Originally published on CleanTechnica
by Kyle Field
A new residential energy storage pilot seeks to better understand how batteries installed in homes can be used at the neighborhood level by grid operators to absorb solar power generation excesses during the day and discharge them when needed later in the day.
A partnership between battery manufacturer Moixa, electricity distributor Northern Powergrid, and the community energy company Energise Barnsley aims to put the idea to the test with a new pilot. Specifically, 40 homes will have Moixa lithium-ion batteries installed, including 20 x 2 kWh batteries and another 20 x 3 kWh batteries.
Simon Daniel, CEO of Moixa, said:
“Solar homes with batteries can halve their electricity bills, and this solution will become increasingly popular as costs of storage and PV fall.
“We are working closely with Northern Powergrid and this project will deliver insights to develop incentives which we hope will allow us to roll out solar plus storage to tens of thousands of homes in their region, by creating a business case for homeowners to invest and also by increasing the number of solar connections allowed on each substation.”
These 40 batteries and homes will be linked into a Virtual Power Plant (much like what Next Kraftwerk is doing today but on a smaller scale) which the utility can then utilize to absorb power when solar production is peaking. Conversely, at night when the sun isn’t shining on all those glorious solar panels, or anytime demand exceeds production, the utility can tap into this Virtual Power Plant to supply power to the grid.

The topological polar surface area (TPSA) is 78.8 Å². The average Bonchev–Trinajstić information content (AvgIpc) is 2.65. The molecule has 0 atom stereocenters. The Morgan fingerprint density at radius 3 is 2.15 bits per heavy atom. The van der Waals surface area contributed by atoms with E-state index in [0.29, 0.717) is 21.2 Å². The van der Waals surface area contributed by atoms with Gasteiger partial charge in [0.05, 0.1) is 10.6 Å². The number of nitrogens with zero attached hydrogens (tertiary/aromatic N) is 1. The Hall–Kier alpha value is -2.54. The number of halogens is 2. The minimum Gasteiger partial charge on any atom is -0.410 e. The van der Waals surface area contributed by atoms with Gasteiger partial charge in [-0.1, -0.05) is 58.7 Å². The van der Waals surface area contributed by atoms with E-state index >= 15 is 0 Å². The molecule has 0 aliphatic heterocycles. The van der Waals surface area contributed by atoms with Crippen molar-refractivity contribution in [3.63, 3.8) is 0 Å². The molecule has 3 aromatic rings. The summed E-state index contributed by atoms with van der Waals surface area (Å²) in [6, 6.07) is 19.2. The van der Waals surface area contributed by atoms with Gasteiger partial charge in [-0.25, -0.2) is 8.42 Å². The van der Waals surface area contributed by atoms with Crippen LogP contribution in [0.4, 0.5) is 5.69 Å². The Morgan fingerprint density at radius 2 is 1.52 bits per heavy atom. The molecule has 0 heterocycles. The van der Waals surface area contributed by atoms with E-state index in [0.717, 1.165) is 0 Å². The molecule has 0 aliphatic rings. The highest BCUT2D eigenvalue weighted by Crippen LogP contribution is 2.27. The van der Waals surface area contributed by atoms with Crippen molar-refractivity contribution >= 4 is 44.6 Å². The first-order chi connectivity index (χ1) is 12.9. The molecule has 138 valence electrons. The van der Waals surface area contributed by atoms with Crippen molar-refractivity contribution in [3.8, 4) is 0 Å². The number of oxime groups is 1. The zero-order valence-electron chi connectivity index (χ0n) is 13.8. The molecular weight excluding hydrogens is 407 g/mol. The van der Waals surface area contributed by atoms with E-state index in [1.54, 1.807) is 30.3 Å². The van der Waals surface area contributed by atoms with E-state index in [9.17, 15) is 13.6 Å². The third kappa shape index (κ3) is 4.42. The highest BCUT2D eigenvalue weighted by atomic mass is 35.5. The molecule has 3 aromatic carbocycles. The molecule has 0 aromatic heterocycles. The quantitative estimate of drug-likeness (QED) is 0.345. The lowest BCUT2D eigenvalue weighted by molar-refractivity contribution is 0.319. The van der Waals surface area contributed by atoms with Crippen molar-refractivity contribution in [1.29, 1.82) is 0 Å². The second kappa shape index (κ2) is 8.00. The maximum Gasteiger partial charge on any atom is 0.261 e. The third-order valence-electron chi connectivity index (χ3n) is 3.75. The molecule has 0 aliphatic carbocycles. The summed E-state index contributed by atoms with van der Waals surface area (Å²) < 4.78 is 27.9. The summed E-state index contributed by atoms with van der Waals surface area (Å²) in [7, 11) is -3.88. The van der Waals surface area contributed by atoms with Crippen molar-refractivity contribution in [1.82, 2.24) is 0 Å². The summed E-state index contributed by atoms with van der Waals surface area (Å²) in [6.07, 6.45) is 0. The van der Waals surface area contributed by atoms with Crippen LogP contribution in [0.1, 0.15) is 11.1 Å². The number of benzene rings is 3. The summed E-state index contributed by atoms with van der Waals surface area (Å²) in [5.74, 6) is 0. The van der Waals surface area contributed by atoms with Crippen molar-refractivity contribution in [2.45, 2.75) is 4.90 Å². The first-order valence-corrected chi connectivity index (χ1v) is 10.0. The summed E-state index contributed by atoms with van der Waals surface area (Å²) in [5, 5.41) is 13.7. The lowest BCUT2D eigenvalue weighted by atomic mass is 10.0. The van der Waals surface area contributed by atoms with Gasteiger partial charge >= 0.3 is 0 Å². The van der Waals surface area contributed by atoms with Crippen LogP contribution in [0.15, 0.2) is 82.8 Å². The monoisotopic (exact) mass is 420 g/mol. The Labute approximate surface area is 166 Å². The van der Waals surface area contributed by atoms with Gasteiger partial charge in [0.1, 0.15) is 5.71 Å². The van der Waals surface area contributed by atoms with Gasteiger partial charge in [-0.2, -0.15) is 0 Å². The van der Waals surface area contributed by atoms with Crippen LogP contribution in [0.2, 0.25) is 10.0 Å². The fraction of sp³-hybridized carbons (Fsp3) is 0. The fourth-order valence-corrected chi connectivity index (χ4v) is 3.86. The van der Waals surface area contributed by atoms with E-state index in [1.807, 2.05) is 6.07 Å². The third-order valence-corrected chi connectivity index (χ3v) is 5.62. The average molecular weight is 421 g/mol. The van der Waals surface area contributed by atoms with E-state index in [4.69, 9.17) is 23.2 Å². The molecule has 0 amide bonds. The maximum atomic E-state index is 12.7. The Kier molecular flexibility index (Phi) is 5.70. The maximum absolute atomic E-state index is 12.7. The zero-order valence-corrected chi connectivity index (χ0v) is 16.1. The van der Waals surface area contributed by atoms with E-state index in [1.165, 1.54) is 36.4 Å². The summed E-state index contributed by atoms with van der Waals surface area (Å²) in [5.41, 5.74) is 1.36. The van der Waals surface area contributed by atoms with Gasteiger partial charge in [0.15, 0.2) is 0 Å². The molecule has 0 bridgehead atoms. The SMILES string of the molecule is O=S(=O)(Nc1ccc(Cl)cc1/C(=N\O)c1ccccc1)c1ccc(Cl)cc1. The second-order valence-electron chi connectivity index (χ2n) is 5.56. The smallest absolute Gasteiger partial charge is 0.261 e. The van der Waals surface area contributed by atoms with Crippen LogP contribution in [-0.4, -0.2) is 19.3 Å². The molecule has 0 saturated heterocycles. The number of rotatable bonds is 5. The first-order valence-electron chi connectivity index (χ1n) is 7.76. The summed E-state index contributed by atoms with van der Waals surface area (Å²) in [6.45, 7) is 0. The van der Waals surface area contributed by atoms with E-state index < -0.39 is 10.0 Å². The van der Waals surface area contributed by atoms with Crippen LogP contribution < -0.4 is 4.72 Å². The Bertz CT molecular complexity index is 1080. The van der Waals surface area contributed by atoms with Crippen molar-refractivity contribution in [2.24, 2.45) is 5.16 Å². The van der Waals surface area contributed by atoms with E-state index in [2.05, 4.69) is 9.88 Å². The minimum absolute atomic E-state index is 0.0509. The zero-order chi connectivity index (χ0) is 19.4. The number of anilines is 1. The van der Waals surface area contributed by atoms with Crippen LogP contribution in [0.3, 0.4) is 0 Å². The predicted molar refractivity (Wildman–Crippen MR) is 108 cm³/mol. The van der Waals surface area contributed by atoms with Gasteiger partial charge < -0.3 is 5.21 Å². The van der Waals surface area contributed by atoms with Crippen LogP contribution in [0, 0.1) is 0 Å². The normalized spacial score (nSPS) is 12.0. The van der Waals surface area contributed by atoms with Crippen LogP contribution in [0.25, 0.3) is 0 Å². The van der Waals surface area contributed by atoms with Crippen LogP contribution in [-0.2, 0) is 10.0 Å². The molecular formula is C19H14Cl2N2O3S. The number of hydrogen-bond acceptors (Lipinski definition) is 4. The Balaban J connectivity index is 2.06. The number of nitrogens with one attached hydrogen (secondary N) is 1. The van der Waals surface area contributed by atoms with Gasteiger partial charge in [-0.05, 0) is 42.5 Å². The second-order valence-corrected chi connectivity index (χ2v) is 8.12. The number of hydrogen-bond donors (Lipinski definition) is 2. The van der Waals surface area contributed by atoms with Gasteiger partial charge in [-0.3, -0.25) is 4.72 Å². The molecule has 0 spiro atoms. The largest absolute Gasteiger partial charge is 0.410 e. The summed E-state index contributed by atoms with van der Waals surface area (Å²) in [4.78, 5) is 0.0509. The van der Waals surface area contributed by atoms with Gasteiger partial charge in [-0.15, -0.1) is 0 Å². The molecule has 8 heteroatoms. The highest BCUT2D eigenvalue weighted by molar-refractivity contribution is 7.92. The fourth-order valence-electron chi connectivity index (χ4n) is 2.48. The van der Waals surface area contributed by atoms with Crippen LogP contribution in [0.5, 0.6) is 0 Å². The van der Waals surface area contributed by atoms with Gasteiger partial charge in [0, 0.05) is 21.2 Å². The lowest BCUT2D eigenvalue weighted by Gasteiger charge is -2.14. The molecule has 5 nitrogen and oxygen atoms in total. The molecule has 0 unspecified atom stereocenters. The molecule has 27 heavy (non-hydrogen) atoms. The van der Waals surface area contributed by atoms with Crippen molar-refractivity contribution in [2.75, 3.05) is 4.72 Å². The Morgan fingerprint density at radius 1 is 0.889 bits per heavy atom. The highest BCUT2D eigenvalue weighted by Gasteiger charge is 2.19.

Most of the homes in the pilot already have photovoltaic (PV) solar installed (30 of the 40 homes) which will allow the pilot operators to better understand how residentially installed solar PV can play well with residentially installed lithium-ion batteries.
In this pilot, the batteries will be installed at no cost to the residents, with all funding provided by Northern Powergrid in an effort to support the masses of solar being deployed by Energise Barnsley.
Andrew Spencer, System Planning Manager for Northern Powergrid, said:
“This partnership is one of a number of ways we’re working to explore innovations that can benefit our customers and the communities we serve.
This pilot probes some of the potential solutions for problems grid operators around the world are quickly encountering as more residential PV solar is brought online and as battery prices continue to drop.
Does it make more sense to install and subsidize solar at the utility level or residential? Is storage better for the grid at the utility scale or residential, or when residential installations are pooled together into a virtual power plant?
The future for residential storage and PV solar is packed with opportunity and it’s great to see progressive utilities and energy companies working together so closely with manufacturers like Moixa on neighborhood-scale pilots like this to work out the kinks.
Images Credit: Moixa
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